After initially targeting Wisconsin’s 23 Obama-to-Trump counties, American Bridge has expanded its target list to 30. “We want to identify potential Trump defectors who will share their stories and elevate their voices,” said American Bridge spokesman Jeb Fain. “Folks are a lot more likely to be responsive to a message like that from their friends and neighbors.”

Priorities USA plans to spend tens of millions on local research and advertising, highlighting Wisconsinites who have “felt the negative impact of living in Trump’s economy.” The group has so far spent about $3 million on digital ads in Florida, Michigan, Pennsylvania and Wisconsin.

As many as three dozen other liberal and Democratic groups are expected to descend on Wisconsin in 2020, spending tens of millions in a frantic effort to enlist new voters and flip Obama-Trump voters back to the Democratic column.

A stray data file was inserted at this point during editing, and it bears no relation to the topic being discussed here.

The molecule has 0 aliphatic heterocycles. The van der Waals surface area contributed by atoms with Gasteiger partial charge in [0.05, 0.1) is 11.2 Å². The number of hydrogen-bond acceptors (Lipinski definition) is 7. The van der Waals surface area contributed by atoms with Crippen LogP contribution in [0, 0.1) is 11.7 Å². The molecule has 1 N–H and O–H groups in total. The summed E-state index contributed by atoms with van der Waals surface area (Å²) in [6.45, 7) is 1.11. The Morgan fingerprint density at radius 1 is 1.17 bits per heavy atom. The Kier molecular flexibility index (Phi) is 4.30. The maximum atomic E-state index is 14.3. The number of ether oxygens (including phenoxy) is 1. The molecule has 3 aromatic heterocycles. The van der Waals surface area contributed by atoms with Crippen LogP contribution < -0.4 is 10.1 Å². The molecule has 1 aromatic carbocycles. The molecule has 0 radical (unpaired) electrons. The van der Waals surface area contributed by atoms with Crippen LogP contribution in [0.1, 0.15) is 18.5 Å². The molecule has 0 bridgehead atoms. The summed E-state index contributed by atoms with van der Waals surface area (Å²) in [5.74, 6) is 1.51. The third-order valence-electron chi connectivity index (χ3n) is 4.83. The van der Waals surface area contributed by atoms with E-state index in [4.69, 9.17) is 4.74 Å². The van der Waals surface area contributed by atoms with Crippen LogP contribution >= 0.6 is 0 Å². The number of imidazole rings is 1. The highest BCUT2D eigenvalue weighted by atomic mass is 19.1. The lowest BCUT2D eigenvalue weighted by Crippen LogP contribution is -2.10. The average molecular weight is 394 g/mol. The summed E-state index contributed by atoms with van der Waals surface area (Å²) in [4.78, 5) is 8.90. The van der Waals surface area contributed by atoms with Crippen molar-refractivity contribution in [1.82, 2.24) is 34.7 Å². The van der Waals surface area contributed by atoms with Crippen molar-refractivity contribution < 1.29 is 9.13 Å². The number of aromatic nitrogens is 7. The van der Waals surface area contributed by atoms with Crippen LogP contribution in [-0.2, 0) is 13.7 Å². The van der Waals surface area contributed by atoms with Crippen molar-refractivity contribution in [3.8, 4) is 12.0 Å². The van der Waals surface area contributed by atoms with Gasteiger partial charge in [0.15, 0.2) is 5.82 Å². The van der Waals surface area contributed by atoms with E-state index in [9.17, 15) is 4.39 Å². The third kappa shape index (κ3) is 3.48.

The Analyst Institute, a labor-backed research organization in Washington, works with progressive groups to test political messages and means of mobilization. One project the institute has supported seems well-suited to the Democratic task of 2020, especially in Wisconsin. A pilot project in Virginia in 2017 targeted women with weak partisan ties who live outside major cities and are unmoved by political arguments typically associated with feminism.

Like the canvassers for BLOC in Milwaukee, those seeking out these whiter, more suburban voters in Virginia faced a wall of indifference. “The response rate is incredibly low,” said Lisa Guide, who oversaw the project for Women Effect Action Fund, which worked with the Analyst Institute. “They don’t answer the phone. They don’t answer the door.”